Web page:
OK, so that's a crappy headline. But in what is either a sign of desperation or a novel way to light a fire under campaign donors, initiative promoter Tim Eyman says he's taking out a $250,000 second mortgage on his Mukilteo home in order to pay signature gatherers.
He hopes to get that money back from contributors.
Initiative 985, in case you've misplaced your scorecard, would open up carpool lanes to all vehicles in off-peak hours and steer red-light camera money into anti-congestion projects, among other things. (Spokane readers: that last item means that your red-light fine could pay for smoother traffic in, umm, Seattle, but I'll write more about that if I-985 makes it to the ballot.)
Eyman says the campaign has raised nearly $280,000, but needs $290,000 more to pay signature gatherers now. For the measure to appear on the fall ballot, Eyman needs about 250,000 valid signatures by July 3rd.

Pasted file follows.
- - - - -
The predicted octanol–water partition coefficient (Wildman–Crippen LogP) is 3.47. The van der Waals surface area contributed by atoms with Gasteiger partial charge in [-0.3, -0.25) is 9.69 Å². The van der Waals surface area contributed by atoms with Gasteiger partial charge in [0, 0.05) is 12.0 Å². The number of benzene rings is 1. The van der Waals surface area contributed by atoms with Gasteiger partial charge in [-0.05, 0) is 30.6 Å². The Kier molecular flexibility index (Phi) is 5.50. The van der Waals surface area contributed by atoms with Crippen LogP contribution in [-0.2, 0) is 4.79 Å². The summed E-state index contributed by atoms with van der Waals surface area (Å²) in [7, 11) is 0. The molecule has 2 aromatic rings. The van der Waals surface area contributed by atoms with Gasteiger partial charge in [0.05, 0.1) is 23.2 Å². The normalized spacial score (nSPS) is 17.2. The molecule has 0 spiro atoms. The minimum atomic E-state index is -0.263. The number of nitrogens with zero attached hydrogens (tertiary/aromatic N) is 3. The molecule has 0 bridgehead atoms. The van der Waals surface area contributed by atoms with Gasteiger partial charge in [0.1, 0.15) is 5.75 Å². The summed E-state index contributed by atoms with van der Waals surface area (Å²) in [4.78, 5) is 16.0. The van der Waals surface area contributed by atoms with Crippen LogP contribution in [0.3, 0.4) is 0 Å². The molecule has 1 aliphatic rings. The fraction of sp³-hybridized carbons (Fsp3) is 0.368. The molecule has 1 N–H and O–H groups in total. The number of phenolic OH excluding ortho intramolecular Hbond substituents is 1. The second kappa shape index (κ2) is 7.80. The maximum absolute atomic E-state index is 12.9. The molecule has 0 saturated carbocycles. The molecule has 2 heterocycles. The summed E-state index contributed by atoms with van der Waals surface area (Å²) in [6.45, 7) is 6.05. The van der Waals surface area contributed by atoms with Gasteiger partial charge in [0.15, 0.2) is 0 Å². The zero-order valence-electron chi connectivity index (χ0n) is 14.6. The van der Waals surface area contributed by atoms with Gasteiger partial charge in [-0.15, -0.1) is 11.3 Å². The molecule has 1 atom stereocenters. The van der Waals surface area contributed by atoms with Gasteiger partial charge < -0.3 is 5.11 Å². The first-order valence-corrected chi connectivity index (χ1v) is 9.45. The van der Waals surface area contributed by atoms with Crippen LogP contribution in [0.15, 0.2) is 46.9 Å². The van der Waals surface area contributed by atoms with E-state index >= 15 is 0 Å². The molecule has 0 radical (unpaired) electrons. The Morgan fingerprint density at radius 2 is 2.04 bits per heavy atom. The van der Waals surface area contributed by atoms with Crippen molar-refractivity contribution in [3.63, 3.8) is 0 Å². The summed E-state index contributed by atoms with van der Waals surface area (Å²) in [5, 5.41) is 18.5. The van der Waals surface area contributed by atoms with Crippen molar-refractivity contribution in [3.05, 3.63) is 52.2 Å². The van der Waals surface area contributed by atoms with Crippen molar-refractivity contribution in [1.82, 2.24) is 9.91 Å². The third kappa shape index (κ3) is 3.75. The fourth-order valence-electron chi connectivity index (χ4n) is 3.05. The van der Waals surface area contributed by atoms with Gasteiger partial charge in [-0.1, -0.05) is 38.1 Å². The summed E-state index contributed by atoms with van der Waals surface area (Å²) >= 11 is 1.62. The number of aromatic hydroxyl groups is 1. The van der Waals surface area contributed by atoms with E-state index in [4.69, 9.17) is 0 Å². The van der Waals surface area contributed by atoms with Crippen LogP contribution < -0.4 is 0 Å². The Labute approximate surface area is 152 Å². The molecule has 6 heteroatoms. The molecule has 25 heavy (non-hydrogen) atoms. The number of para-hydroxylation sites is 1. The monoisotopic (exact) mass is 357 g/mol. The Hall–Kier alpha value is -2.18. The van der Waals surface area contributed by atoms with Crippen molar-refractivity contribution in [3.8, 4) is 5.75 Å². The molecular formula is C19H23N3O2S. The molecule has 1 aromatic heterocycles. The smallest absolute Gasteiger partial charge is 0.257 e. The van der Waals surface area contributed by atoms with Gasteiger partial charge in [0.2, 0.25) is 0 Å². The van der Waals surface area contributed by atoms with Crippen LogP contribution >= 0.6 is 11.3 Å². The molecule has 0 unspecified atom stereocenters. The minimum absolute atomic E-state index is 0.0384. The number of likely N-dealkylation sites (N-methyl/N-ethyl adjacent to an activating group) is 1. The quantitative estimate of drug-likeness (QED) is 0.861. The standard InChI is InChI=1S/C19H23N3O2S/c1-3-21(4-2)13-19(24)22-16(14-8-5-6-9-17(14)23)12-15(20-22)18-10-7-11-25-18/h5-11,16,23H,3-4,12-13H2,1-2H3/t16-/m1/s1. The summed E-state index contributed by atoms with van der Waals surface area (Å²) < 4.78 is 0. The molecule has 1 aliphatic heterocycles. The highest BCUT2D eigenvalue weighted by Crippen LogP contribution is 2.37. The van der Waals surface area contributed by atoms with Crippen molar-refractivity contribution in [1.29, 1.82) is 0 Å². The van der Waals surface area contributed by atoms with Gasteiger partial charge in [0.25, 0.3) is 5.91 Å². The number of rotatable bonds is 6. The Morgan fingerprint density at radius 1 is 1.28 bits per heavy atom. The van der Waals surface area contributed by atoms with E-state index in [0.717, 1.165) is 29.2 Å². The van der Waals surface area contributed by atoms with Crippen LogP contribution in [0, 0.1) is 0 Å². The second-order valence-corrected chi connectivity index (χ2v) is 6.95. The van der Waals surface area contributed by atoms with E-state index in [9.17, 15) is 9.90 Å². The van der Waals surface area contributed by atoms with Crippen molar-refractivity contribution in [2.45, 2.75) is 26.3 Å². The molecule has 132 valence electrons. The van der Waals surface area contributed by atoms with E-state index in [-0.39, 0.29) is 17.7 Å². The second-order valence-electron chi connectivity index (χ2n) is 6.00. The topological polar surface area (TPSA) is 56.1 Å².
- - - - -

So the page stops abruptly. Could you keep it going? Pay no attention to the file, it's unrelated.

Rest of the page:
In recent years, Woodinville investor Mike Dunmire has shoveled hundreds of thousands of dollars into Eyman's measures and a "compensation fund" for Eyman and his Spokane partners, Mike and Jack Fagan.
But that well may be running dry. In a letter to supporters Tuesday, Eyman said Dunmire informed him that
"because of charitable donations and other obligations, we can't count on anything more from him in the foreseeable future."
Hence the loan. Eyman hopes that donations in the coming months will repay it.
"I'm jumping off a big cliff," he wrote to contributors. "Please help catch me."
The 3-bedroom, 3-bath, 3-car-garage home on a golf course that Eyman bought a decade ago for $433,000 is now worth $844,000, according to the local county assessor's office.